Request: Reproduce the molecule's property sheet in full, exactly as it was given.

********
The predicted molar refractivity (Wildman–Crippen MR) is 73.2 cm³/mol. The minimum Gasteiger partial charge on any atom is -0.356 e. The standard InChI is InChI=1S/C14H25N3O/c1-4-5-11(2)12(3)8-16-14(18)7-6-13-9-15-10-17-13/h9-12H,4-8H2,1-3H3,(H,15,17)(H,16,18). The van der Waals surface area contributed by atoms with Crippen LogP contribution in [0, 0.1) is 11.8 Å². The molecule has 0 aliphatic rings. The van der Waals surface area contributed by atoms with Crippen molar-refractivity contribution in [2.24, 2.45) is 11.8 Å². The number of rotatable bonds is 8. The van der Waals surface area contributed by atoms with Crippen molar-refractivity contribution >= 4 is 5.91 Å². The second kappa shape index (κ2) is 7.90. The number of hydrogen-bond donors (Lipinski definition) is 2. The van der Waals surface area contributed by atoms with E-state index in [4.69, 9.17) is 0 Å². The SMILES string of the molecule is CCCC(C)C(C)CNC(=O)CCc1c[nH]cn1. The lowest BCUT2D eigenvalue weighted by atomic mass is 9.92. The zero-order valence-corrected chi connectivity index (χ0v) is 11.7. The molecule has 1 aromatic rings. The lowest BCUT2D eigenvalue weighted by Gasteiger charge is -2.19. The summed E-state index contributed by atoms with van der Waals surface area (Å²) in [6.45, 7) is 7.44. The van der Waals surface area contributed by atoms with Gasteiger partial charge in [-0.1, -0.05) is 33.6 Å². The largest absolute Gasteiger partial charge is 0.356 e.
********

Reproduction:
The predicted molar refractivity (Wildman–Crippen MR) is 73.2 cm³/mol. The minimum Gasteiger partial charge on any atom is -0.356 e. The standard InChI is InChI=1S/C14H25N3O/c1-4-5-11(2)12(3)8-16-14(18)7-6-13-9-15-10-17-13/h9-12H,4-8H2,1-3H3,(H,15,17)(H,16,18). The van der Waals surface area contributed by atoms with Crippen LogP contribution in [0, 0.1) is 11.8 Å². The molecule has 0 aliphatic rings. The van der Waals surface area contributed by atoms with Crippen molar-refractivity contribution in [2.24, 2.45) is 11.8 Å². The number of rotatable bonds is 8. The van der Waals surface area contributed by atoms with Crippen molar-refractivity contribution >= 4 is 5.91 Å². The second kappa shape index (κ2) is 7.90. The number of hydrogen-bond donors (Lipinski definition) is 2. The van der Waals surface area contributed by atoms with E-state index in [4.69, 9.17) is 0 Å². The SMILES string of the molecule is CCCC(C)C(C)CNC(=O)CCc1c[nH]cn1. The lowest BCUT2D eigenvalue weighted by atomic mass is 9.92. The zero-order valence-corrected chi connectivity index (χ0v) is 11.7. The molecule has 1 aromatic rings. The lowest BCUT2D eigenvalue weighted by Gasteiger charge is -2.19. The summed E-state index contributed by atoms with van der Waals surface area (Å²) in [6.45, 7) is 7.44. The van der Waals surface area contributed by atoms with Gasteiger partial charge in [-0.1, -0.05) is 33.6 Å². The largest absolute Gasteiger partial charge is 0.356 e.